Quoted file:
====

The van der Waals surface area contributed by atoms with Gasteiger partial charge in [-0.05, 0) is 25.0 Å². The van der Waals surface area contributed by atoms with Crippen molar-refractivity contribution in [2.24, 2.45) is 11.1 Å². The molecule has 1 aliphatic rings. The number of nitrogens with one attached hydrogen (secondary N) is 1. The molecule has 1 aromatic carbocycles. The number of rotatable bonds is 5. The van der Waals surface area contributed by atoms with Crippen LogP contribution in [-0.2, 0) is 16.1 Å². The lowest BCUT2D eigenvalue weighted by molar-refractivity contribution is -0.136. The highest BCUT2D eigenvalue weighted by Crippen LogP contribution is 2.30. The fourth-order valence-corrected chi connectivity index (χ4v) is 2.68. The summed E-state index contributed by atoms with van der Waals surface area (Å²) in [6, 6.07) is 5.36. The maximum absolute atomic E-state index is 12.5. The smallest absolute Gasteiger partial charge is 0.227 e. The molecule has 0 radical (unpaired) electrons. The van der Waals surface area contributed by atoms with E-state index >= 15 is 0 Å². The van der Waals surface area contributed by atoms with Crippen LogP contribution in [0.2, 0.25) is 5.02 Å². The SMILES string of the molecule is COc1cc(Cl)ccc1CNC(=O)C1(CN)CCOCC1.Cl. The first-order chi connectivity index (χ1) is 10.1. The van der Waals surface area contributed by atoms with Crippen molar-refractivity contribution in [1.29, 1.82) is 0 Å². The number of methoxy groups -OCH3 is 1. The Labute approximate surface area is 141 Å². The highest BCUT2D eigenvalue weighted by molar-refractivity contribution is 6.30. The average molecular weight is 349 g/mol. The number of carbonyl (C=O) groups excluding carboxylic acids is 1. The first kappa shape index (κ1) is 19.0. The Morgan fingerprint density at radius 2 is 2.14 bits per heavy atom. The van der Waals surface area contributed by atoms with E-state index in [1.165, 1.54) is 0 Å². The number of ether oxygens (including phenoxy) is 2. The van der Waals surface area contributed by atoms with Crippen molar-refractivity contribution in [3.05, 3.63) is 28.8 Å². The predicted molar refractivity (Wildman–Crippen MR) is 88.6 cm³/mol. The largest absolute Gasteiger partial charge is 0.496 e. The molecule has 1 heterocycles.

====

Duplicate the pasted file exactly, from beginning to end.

The van der Waals surface area contributed by atoms with Gasteiger partial charge in [-0.05, 0) is 25.0 Å². The van der Waals surface area contributed by atoms with Crippen molar-refractivity contribution in [2.24, 2.45) is 11.1 Å². The molecule has 1 aliphatic rings. The number of nitrogens with one attached hydrogen (secondary N) is 1. The molecule has 1 aromatic carbocycles. The number of rotatable bonds is 5. The van der Waals surface area contributed by atoms with Crippen LogP contribution in [-0.2, 0) is 16.1 Å². The lowest BCUT2D eigenvalue weighted by molar-refractivity contribution is -0.136. The highest BCUT2D eigenvalue weighted by Crippen LogP contribution is 2.30. The fourth-order valence-corrected chi connectivity index (χ4v) is 2.68. The summed E-state index contributed by atoms with van der Waals surface area (Å²) in [6, 6.07) is 5.36. The maximum absolute atomic E-state index is 12.5. The smallest absolute Gasteiger partial charge is 0.227 e. The molecule has 0 radical (unpaired) electrons. The van der Waals surface area contributed by atoms with E-state index >= 15 is 0 Å². The van der Waals surface area contributed by atoms with Crippen LogP contribution in [0.2, 0.25) is 5.02 Å². The SMILES string of the molecule is COc1cc(Cl)ccc1CNC(=O)C1(CN)CCOCC1.Cl. The first-order chi connectivity index (χ1) is 10.1. The van der Waals surface area contributed by atoms with Crippen molar-refractivity contribution in [1.29, 1.82) is 0 Å². The number of methoxy groups -OCH3 is 1. The Labute approximate surface area is 141 Å². The highest BCUT2D eigenvalue weighted by molar-refractivity contribution is 6.30. The average molecular weight is 349 g/mol. The number of carbonyl (C=O) groups excluding carboxylic acids is 1. The first kappa shape index (κ1) is 19.0. The Morgan fingerprint density at radius 2 is 2.14 bits per heavy atom. The van der Waals surface area contributed by atoms with E-state index in [1.165, 1.54) is 0 Å². The number of ether oxygens (including phenoxy) is 2. The van der Waals surface area contributed by atoms with Crippen molar-refractivity contribution in [3.05, 3.63) is 28.8 Å². The predicted molar refractivity (Wildman–Crippen MR) is 88.6 cm³/mol. The largest absolute Gasteiger partial charge is 0.496 e. The molecule has 1 heterocycles.